Injuries have affected PSG's momentum badly. For long periods, they have been unable to field Mbappe and Neymar together. Mauro Icardi scored a fair few last season but this time around his touch seems to have deserted. The influential Veratti, too, has missed out on a chunk of games. Moise Kean was a surprise signing. He struggled at Everton, but has been a bright spot at PSG. He has taken the limited opportunities and scored important goals. PSG have stuttered their way through a league they were expected to coast through.
In the Champions League, they got past Barcelona in style, and successfully navigated Bayern Munich before being stopped by Manchester City. For Pochettino, it is another chance lost in Europe's premier competition. Thomas Tuchel, is preparing to return to the Champions League final for the second time in a row, this time with Chelsea.
Lille have a habit of losing their best players. Not too long ago, a certain Eden Hazard led Lille to the Ligue 1 title, unheralded, in 2010-11. He left soon after for Chelsea. A couple of years ago, Nicolas Pepe went to Arsenal for 72 million. Last summer, Victor Osimhen left for a similar fee to Napoli. Backup striker Remy also left. And Lille required a completely new strike force. In came highly rated youngster Jonathan David from Gent. The Canadian striker took a long time to settle however, and his form only really arrived in the second half of the season.
Fortunately, they made a very good insurance signing in Burak Yilmaz. The veteran Turkish striker has been consistent all season long, first carrying the goalscoring weight on his own, and now linking well with David as well as the likes of Ikone. Yilmaz is not alone in impressing; their Turkish trio have all impressed, with attacking midfielder Yusuf Yazici among the goals and right-back Zeki Celik a solid presence. 37-year old Jose Fonte is a warrior, marshaling the defence well.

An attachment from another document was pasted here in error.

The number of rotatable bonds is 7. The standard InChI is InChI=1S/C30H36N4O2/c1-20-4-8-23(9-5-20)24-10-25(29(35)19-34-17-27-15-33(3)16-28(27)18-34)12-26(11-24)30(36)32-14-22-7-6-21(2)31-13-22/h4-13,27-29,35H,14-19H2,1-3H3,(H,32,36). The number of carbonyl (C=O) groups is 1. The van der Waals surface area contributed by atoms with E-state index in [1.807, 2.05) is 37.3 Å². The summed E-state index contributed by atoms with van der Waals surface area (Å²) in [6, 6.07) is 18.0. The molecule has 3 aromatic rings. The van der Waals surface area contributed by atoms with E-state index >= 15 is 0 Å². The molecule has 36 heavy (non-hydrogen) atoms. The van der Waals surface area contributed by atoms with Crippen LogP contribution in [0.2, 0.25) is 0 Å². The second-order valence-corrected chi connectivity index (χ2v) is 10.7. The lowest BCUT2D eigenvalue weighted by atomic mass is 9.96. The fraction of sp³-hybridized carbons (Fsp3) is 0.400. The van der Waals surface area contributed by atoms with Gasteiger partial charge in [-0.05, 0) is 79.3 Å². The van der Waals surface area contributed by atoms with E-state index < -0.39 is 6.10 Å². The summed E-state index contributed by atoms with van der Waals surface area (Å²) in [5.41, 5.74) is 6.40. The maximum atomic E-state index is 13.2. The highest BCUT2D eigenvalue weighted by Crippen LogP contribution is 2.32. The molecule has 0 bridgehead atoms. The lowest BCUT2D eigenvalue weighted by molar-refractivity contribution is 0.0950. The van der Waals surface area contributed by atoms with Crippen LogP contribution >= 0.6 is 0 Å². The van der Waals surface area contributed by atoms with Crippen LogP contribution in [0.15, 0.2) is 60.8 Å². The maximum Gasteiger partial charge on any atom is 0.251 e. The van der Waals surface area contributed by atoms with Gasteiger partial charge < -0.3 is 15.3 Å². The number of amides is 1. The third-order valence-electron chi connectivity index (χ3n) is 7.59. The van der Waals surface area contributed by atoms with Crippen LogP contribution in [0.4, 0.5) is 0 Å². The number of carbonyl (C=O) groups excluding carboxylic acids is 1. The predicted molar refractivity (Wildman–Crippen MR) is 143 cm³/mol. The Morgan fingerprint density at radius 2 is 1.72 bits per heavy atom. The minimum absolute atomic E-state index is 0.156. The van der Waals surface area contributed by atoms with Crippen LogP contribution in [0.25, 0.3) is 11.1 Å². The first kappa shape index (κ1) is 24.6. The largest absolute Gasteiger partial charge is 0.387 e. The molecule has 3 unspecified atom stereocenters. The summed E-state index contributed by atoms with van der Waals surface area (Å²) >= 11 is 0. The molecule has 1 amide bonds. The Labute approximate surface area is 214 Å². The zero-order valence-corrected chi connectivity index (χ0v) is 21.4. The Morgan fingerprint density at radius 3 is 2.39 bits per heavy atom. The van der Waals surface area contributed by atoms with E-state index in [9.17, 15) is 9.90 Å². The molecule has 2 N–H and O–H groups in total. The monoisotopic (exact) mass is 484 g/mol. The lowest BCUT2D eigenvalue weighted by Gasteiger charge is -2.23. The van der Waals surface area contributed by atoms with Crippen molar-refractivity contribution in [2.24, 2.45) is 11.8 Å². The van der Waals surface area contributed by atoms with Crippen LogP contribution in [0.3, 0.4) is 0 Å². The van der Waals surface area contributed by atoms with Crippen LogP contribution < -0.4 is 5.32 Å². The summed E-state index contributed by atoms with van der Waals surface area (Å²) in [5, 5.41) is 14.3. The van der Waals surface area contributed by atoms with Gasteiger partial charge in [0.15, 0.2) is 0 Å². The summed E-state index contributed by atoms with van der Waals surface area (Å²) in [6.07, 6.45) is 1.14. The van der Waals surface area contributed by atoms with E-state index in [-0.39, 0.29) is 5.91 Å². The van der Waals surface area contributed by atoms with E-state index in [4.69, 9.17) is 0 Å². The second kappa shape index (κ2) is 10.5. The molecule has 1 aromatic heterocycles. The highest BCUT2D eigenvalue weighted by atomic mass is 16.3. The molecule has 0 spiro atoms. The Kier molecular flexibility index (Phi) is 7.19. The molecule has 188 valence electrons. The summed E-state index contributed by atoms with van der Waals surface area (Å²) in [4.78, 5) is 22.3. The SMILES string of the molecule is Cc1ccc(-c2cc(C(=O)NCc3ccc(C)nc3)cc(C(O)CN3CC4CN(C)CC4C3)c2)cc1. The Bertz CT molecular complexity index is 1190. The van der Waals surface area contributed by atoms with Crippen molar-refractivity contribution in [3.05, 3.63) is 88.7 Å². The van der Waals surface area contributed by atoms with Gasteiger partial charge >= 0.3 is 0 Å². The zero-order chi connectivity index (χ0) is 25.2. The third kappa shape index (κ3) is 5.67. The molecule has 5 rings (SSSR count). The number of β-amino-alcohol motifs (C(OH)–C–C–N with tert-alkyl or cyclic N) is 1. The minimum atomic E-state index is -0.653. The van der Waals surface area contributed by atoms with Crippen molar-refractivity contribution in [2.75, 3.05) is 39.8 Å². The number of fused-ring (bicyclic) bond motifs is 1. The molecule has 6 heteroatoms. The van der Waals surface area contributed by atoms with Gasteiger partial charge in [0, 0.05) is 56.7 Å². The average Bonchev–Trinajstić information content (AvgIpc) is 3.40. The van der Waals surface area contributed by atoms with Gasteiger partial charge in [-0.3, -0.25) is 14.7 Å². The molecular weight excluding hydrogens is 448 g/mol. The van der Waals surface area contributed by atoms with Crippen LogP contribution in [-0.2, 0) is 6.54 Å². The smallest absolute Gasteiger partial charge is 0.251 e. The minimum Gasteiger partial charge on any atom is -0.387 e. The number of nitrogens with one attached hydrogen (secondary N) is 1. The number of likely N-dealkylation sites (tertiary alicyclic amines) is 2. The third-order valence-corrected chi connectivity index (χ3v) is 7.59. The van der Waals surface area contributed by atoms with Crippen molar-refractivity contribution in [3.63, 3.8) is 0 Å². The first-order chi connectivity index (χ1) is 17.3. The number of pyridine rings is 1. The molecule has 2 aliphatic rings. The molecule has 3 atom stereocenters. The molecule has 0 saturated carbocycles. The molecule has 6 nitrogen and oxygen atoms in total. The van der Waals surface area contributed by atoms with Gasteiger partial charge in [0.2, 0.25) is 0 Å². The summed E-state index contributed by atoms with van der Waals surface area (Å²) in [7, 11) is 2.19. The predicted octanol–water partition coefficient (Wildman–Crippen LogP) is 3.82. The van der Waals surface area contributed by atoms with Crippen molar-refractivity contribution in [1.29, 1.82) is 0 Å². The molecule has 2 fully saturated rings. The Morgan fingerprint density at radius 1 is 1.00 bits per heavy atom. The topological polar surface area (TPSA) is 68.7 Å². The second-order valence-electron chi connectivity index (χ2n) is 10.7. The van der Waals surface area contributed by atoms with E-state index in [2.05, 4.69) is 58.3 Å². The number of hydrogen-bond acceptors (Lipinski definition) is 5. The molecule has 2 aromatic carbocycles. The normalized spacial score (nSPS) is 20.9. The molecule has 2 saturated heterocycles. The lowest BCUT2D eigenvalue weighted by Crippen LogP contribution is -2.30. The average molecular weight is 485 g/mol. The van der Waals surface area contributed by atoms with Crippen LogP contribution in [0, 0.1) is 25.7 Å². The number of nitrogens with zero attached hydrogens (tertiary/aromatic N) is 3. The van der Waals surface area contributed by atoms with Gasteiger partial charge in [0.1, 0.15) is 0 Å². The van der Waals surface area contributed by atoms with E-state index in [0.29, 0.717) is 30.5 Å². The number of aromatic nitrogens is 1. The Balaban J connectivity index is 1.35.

Lille's spirit was epitomized in their recent win against Lyon. They were two down and Islam Slimani scored one and induced an own goal. But a hat-trick from Burak Yilmaz in the second half gave them all three points, and crucially kept them on track for a surprise title.
In all probability, this side will be picked apart slowly by Europe's richest sides, just like Monaco's 2016-17 side. The midfielder Boubakary Soumare has reportedly agreed a move to Leicester City. The vultures have been swirling around the talented centre-back Sven Botman. Jonathan David could easily become the latest Lille forward with a big money move after Pepe and Osimhen. Ikone has been an underrated presence, but he is a fantastic player and could be one that teams have an eye on.
The air is of inevitability. Despite the looming title win and Champions league football next season, they remain deeply in debt. It was no surprise that Christophe Galtier, who has led Lille to this position, might leave. His destination? Mid-table Nice. They are financially healthier. And reportedly have a more ambitious project. It doesn't reflect well on the league despite the competitiveness that challenges the notion of a "farmers' league".
Whatever happens next, this was an enjoyable season. Lille have had a roller coaster ride, but they deserve to be here. Soon, they might have the trophy in their hands. No one can dispute they haven't earned that.